• Bible Films Blog

    Looking at film interpretations of the stories in the Bible - past, present and future, as well as preparation for a future work on Straub/Huillet's Moses und Aron and a few bits and pieces on biblical studies.

    Matt Page


    Sunday, February 02, 2014

    Saul e David (1964)

    Saul e David by Italian director Marcello Baldi is a much undervalued member of the Bible films canon. So much so, in fact, that despite it having sat in my film library for many years I had to be reminded of it recently by Witlessd.

    The image above occurs near the end of what is for, for me, the finest shot in the film, and indeed one of the finest in any biblical film. It's from the scene in 1 Samuel 26 when David spares Saul's life for a second time. Only we don't yet know it. The previous shot of Saul's camp in the distance, it's lights twinkling in the darkness of the night fades into a slow panning shot of the hills. As the pan continues Saul's camp emerges in the foreground and the camera tracks past sleeping soldiers before pausing momentarily on Abner's face, and then on Saul who lies asleep with his water jug at his side. It pans again along Saul's body until it encounters his javelin and the feet of someone standing over him. A slow pan upwards reveals the face of David. It's a sublime shot, not quite on a par with Orson Welles' start to A Touch of Evil but certainly worthy of being mentioned in the same breath.

    Director Marcello Baldi was a stalwart of Italian "Peplum" films. Other entries on his CV include Goliath and the Dragon (1960) and I grandi condottieri (1965 - a.k.a Gideon and Samson) so he was familiar with filming this type of material. (He also did a great deal of second director work). However here he transcends much of the cheesy Son of Hercules vs Venus type material to focus on the more intimate story of Israel's first two kings†.

    The film relies largely on Norman Woodward's performance as the troubled king. Some have found the performance to be over the top, others have found it powerful and sympathetic, but certainly it is an intimate performance that tries to understand Saul's paranoia, desperation and faltering faith. Gianni Garko also puts in a good performance as David too. Outwardly he cuts a heroic figure, his blond good looks and confidence winning audiences as well as almost everyone who comes into contact with him. But Garko manages to convey a great deal with his eyes. Again the shot above displays both his love for Saul, but also his sorrow that his King still wishes him dead.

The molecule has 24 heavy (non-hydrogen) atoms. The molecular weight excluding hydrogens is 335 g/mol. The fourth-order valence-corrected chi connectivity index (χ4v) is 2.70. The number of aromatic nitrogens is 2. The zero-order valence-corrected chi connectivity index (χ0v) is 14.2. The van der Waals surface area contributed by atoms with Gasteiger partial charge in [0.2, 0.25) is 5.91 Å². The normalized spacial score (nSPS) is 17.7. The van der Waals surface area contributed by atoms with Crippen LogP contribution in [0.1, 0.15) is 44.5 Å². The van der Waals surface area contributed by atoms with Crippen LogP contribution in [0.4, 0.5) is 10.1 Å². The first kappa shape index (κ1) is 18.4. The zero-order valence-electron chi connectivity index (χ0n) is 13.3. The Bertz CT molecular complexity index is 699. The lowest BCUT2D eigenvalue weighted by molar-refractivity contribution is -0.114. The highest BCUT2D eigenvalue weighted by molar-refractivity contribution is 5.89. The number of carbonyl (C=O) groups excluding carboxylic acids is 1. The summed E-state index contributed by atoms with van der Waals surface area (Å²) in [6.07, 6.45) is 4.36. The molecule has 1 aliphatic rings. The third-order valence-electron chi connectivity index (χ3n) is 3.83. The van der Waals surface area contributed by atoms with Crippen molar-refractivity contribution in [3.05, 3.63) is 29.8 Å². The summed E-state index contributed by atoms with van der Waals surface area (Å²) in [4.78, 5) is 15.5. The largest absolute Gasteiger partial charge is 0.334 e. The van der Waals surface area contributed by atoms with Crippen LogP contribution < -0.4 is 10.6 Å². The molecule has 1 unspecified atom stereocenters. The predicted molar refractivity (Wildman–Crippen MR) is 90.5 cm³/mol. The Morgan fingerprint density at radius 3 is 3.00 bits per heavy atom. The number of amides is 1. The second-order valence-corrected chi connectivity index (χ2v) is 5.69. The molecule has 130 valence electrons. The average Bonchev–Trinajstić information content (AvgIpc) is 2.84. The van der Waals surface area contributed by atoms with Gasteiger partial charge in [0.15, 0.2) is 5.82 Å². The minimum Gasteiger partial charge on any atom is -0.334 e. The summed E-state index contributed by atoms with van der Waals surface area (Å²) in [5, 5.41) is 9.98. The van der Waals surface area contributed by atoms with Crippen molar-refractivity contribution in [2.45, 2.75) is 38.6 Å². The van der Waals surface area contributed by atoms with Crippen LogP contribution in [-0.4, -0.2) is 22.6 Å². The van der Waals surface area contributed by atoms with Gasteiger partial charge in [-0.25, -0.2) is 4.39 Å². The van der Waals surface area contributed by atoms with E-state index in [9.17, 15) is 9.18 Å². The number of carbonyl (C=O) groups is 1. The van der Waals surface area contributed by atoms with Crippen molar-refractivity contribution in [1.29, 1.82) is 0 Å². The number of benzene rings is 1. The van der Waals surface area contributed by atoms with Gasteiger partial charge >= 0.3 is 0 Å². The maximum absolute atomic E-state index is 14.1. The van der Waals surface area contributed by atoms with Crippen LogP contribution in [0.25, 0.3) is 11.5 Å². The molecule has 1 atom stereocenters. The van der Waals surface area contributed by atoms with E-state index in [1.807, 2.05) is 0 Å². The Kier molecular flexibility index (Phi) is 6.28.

What's interesting about David's heroic stature is this was previously the role held by Saul. Few films really attempt to portray this, but Saul e David captures it brilliantly in the opening scene. As Saul arrives back at camp following his victory over the Amalekites the people swarm round him . It is clear he is their hero. Saul himself is seemingly swept away by their euphoria. When Saul arrives to chastise him for not following God's commands to the latter, Saul expresses his doubts that Samuel even hears God. The scene ends with Samuel declaring "you will grow smaller and smaller" and with that the film cuts to a series of quick shots of huge tents being collapsed as the army prepares to return home.

    The heroic link between Saul and David is emphasised when the Saul first encounters the young shepherd boy. "You're the ghost of my boyhood come to mock me" mutters Saul to the blond, almost golden skinned, child that stands before him. David's puniness casts a stark contrast with Goliath in one of the rare occasions that a David film portrays the giant at what would seem to be around 9'6". It's also one of the bloodiest befellings of the man from Gath, with blood spurting almost comically from his forehead.

    From then on the story focusses on Saul's obsession with David and his perceived threat and superiority. It's an intimate portrayal which really draws out the tension in Saul's family (Michal, Jonathan) which only serve to twist the knife.

    †Technically, amongst the northern ten tribes Saul's remaining son Ish-bosheth was the second king, ruling for two years before he was ousted by David, but that doesn't flow as well. Interestingly there is a reference to this at the end of the film. As Ish-bosheth witnesses the battle being lost he reminds Abner of his promise to protect him which he does. As they ride away Saul's other sons are killed and Saul falls on his own sword.



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